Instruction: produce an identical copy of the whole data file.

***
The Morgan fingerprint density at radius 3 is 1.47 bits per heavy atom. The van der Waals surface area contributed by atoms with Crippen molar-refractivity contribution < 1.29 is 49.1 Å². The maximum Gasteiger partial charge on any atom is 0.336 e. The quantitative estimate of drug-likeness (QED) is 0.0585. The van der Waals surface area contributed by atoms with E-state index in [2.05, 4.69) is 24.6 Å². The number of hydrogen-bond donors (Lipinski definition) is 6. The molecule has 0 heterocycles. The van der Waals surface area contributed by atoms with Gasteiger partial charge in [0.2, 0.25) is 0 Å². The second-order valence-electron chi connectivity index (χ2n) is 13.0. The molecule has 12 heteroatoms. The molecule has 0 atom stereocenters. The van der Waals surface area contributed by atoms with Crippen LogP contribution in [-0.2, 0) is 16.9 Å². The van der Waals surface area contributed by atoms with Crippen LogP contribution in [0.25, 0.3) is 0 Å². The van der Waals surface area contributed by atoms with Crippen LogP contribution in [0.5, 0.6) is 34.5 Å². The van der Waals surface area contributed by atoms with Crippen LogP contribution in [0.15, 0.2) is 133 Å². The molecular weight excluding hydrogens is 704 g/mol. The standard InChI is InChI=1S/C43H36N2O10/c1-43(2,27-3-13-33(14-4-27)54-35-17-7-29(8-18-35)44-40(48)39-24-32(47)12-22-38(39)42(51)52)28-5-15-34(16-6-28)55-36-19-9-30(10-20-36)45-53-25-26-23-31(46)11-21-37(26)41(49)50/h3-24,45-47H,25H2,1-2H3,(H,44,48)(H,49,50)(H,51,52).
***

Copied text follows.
The Morgan fingerprint density at radius 3 is 1.47 bits per heavy atom. The van der Waals surface area contributed by atoms with Crippen molar-refractivity contribution < 1.29 is 49.1 Å². The maximum Gasteiger partial charge on any atom is 0.336 e. The quantitative estimate of drug-likeness (QED) is 0.0585. The van der Waals surface area contributed by atoms with E-state index in [2.05, 4.69) is 24.6 Å². The number of hydrogen-bond donors (Lipinski definition) is 6. The molecule has 0 heterocycles. The van der Waals surface area contributed by atoms with Gasteiger partial charge in [0.2, 0.25) is 0 Å². The second-order valence-electron chi connectivity index (χ2n) is 13.0. The molecule has 12 heteroatoms. The molecule has 0 atom stereocenters. The van der Waals surface area contributed by atoms with Crippen LogP contribution in [-0.2, 0) is 16.9 Å². The van der Waals surface area contributed by atoms with Crippen LogP contribution in [0.25, 0.3) is 0 Å². The van der Waals surface area contributed by atoms with Crippen LogP contribution in [0.5, 0.6) is 34.5 Å². The van der Waals surface area contributed by atoms with Crippen LogP contribution in [0.15, 0.2) is 133 Å². The molecular weight excluding hydrogens is 704 g/mol. The standard InChI is InChI=1S/C43H36N2O10/c1-43(2,27-3-13-33(14-4-27)54-35-17-7-29(8-18-35)44-40(48)39-24-32(47)12-22-38(39)42(51)52)28-5-15-34(16-6-28)55-36-19-9-30(10-20-36)45-53-25-26-23-31(46)11-21-37(26)41(49)50/h3-24,45-47H,25H2,1-2H3,(H,44,48)(H,49,50)(H,51,52).